Repairing the Rift Between Westwood Public Schools and its Boosters (UPDATED)
Updated 5/17/2023 at 12:22 p.m. Images of the letters from Westwood Public Schools and Westwood Boosters have been added to this article.
In an April 27th letter from Westwood Public Schools (WPS) to the WPS Community, WPS leaders announced that the school district was ending its affiliation with Westwood High Boosters, a non-profit fundraising organization, over differences in viewpoints regarding transgender people. However, the district left open the possibility of a renewed relationship, should its concerns be adequately addressed.
By way of a responsive letter dated May 8th, Westwood Boosters (Boosters) (apparently a new or abbreviated moniker for the fundraising organization) appears ready to move forward in a renewed relationship, although it criticizes the WPS response at the same time.
The WPS letter of April 27th was signed by Superintendent Emily Parks, Westwood High School Principal Amy Davenport, and WPS Athletic Director Matthew Gillis. It noted that a “Westwood High Boosters” Twitter account had “repeatedly endorsed viewpoints through its ‘likes’ regarding transgender people that are not aligned with the polices and core values of the Westwood Public Schools (WPS) and the Massachusetts Interscholastic Athletic Association (MIAA).” The WPS letter stated that WPS would not accept financial support from the Boosters.
“To be clear, Westwood Public Schools unequivocally supports all students, including transgender students, and their right to access all programs within our District in accordance with applicable policies and the law,” the April letter declared.
WPS removed the Boosters’ webpage from the WPS website. It disabled the Boosters’ WPS-associated email account. WPS Athletic Director resigned as liaison to the Boosters. The WPS leaders stated that the Boosters had listed Mr. Gillis as one of its directors, which Mr. Gillis indicated was not authorized. The WPS leaders directed the Boosters’ board of directors to cease use of WPS logos, images or likeness.
However, WPS also left open a door, noting that “[i]n the event the Boosters take steps to adequately and thoroughly address our concerns, WPS will welcome a renewed relationship with the Boosters."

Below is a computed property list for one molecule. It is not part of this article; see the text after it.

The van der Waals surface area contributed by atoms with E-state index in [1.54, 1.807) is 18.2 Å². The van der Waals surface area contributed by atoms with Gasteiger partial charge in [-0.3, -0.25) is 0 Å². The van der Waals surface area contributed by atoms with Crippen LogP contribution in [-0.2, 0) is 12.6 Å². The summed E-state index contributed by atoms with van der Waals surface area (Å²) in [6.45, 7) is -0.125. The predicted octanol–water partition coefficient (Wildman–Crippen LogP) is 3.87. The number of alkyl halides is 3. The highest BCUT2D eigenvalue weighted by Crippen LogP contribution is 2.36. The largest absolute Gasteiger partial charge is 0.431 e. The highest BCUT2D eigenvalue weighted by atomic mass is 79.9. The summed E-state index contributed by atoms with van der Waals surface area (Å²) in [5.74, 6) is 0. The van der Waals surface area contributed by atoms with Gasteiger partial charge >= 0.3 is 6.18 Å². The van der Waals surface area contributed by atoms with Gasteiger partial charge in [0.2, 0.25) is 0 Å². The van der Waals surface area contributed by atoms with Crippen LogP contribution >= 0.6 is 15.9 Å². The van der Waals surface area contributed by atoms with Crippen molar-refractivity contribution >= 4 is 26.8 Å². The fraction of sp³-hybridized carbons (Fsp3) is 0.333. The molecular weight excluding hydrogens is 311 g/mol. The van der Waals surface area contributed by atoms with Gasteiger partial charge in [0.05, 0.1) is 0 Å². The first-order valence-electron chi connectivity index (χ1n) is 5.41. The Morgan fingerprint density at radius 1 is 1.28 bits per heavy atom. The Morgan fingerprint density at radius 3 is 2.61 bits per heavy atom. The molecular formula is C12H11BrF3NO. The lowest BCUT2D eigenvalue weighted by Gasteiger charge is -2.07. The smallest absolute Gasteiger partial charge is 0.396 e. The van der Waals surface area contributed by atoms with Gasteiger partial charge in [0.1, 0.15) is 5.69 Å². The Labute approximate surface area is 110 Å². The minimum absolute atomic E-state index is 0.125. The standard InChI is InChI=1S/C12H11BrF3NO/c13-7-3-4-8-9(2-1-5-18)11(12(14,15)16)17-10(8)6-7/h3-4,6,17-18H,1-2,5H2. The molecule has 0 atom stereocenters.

It appears the Boosters are attempting to walk through that door, though not without criticism about the way the situation has been handled.
In a copy of the Boosters letter dated May 8th to Superintendent Parks, the organization responds by stating that its Twitter account at issue was run by the organization’s president who has taken “full responsibility” for using the account to reflect his personal beliefs. Those beliefs are that “biological males should not compete against females in interscholastic sports because it is unfair and potentially dangerous to our female athletes.” The Boosters state that the organization is “disappointed” in WPS’ decision to end the affiliation via letter to the larger school community, which the Boosters call an “extreme reaction.”
The Boosters describe the WPS decision to sever ties with the fundraising organization as rash. “In light of the current financial climate, turning away financial aid from the Boosters does not seem to make sense,” writes the organization. Rejection of the Boosters’ financial aid not only hurts young athletes but may become a burden the taxpayers who may need to “fill the financial gap,” say the Boosters.
The Boosters claim that the organization has raised close to $300,000 since 2007 to support athletes, including $16,000 in 2020 and $12,000 in 2022. It lists its contributions this year as purchasing a “state-of-the-art field camera for the girls’ lacrosse and field hockey programs,” contributing $1,000 to the lacrosse team for state championship apparel, and funding for the Paul Lila Annual Scholarship.
However, the Boosters note that it has made "appropriate changes and updates," including taking down the Twitter site at issue. It notes it is ready to work together with the superintendent “for the good of all students.” However, it adds a criticism that the current situation could have been handled differently with a meeting which it believes could have resolved the issues “within a matter of an hour.”
Despite the levelled criticisms from both sides, perhaps WPS and the Boosters will find enough common ground in their desire to support WPS athletes and students. It seems steps are being taken at least, to repair this relationship to serve that very end.
Thanks to Westwood Boosters for contributing information for this article.